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Rescission therefore is a fact and not a claim, pleading or defense. It may be raised as a defense merely to show that the court lacks subject matter jurisdiction, to wit: that the note and mortgage were rendered VOID by operation of law and as specifically stated in Reg Z which carries the full force of law. It follows that nobody can make a claim based upon void instruments. It also follows that the void instrument (i.e., the mortgage or deed of trust) must be removed from the chain of title as a void instrument. Hence quiet title is appropriate.
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Rescission is an event and the recording of it preserves the rights and benefits of rescission against the whole world. What courts and lawyers have failed to comprehend is that the rescission may not be ignored or even canceled or vacated or waived by the homeowner who sent it and recorded it. With a deed you can file a corrective deed but all parties to it must join in the correction. Otherwise it remains. The converse is also true. if as a matter of law the mortgage or deed of trust has been rendered void by operation of law, then it is void for all purposes and against all claims to the contrary from all claimants of every kind, especially if it is recorded.
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The court here has essentially adopted the strategy of the banks. By creating multiple layers of transmission, assignment, delivery and endorsement it gradually appears that the end successor indeed owns the debt, loan, note and mortgage. But if you start at the base of the chain and come to realize that the originator was not the lender and that the first transferee was merely a conduit who paid no money either for the origination nor the acquisition of the loan, one can easily see how the borrower’s rights have been egregiously violated.
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This court has done the same thing. It is taking the original ruling that the erroneous ruling (without subject matter jurisdiction) ignoring but not removing the rescission somehow was valid because the court later said that the claims as precluded by having been previously litigated,a decision later affirmed by appellate court. They can say it but it is erroneous, false and void for lack of subject matter jurisdiction. This is the rule of men rather than the rule of law. If the trial court had ignored the deed, mortgage or deed of trust without proper pleading and proof of a claim upon which such relief could be granted, the same result would apply.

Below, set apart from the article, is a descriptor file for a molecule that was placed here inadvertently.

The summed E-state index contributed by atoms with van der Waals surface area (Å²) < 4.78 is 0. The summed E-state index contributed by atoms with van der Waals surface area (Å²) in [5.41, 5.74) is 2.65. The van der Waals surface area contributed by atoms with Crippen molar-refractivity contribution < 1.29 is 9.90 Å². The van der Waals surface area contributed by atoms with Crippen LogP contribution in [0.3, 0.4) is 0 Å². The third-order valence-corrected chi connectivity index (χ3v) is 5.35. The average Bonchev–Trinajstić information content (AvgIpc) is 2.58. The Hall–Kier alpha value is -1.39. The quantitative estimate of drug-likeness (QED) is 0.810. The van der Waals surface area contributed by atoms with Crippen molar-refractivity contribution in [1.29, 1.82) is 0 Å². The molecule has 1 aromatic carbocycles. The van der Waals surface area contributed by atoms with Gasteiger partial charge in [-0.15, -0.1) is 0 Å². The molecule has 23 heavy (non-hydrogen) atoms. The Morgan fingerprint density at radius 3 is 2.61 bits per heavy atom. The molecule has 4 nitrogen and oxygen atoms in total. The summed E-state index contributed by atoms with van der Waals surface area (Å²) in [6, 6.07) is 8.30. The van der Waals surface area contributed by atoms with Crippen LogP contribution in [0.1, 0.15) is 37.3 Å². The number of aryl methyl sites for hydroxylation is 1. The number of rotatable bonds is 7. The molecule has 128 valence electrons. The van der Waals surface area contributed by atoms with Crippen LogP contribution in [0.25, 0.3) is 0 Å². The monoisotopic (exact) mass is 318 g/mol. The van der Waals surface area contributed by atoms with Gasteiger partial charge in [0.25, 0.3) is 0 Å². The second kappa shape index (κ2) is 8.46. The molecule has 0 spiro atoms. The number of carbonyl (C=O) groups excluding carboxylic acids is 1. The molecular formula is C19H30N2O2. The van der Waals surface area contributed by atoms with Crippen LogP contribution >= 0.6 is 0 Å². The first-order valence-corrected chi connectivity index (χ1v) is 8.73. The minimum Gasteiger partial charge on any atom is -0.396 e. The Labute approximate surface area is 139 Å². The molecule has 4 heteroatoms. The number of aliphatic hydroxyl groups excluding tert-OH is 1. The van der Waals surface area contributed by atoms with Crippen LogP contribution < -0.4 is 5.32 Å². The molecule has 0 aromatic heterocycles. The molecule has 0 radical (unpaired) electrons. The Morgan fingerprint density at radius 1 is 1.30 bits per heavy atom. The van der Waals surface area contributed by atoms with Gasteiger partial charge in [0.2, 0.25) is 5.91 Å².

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This is not some technicality. Allowing parties who have no interest or injury to apply for relief that properly belongs to other parties opens up floodgates of malicious practices in the marketplace in which the courts will face in full circle the absurdity of their own prior rulings when they believed that the banks must be right even if what they did was wrong.
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That the previous decisions considered the arguments of the homeowner and rejected them is irrelevant as long as the issue is lack of subject matter jurisdiction. If there was no such jurisdiction then none of the decisions are effective as a matter of law.